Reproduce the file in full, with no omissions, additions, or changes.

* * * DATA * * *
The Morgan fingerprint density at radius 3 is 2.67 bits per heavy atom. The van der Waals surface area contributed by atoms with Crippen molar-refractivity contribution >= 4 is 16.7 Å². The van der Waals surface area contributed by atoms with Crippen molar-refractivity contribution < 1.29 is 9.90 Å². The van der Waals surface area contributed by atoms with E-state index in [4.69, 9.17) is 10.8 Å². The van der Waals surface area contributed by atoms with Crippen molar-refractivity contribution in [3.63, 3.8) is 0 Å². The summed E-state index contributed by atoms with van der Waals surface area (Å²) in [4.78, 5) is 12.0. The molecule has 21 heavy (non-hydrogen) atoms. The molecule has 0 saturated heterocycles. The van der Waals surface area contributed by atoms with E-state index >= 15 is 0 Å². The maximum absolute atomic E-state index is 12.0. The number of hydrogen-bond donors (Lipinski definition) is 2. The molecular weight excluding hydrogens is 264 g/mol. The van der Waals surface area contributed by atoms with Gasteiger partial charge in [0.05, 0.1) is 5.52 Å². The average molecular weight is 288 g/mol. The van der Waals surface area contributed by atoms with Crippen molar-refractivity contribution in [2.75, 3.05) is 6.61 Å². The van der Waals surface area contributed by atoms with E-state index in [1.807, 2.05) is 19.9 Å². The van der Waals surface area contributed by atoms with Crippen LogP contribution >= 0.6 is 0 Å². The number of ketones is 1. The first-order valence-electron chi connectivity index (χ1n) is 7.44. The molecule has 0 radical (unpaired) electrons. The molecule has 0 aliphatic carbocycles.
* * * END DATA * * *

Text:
The Morgan fingerprint density at radius 3 is 2.67 bits per heavy atom. The van der Waals surface area contributed by atoms with Crippen molar-refractivity contribution >= 4 is 16.7 Å². The van der Waals surface area contributed by atoms with Crippen molar-refractivity contribution < 1.29 is 9.90 Å². The van der Waals surface area contributed by atoms with E-state index in [4.69, 9.17) is 10.8 Å². The van der Waals surface area contributed by atoms with Crippen molar-refractivity contribution in [3.63, 3.8) is 0 Å². The summed E-state index contributed by atoms with van der Waals surface area (Å²) in [4.78, 5) is 12.0. The molecule has 21 heavy (non-hydrogen) atoms. The molecule has 0 saturated heterocycles. The van der Waals surface area contributed by atoms with E-state index >= 15 is 0 Å². The maximum absolute atomic E-state index is 12.0. The number of hydrogen-bond donors (Lipinski definition) is 2. The molecular weight excluding hydrogens is 264 g/mol. The van der Waals surface area contributed by atoms with Gasteiger partial charge in [0.05, 0.1) is 5.52 Å². The average molecular weight is 288 g/mol. The van der Waals surface area contributed by atoms with Crippen molar-refractivity contribution in [2.75, 3.05) is 6.61 Å². The van der Waals surface area contributed by atoms with E-state index in [1.807, 2.05) is 19.9 Å². The van der Waals surface area contributed by atoms with Crippen LogP contribution >= 0.6 is 0 Å². The number of ketones is 1. The first-order valence-electron chi connectivity index (χ1n) is 7.44. The molecule has 0 radical (unpaired) electrons. The molecule has 0 aliphatic carbocycles.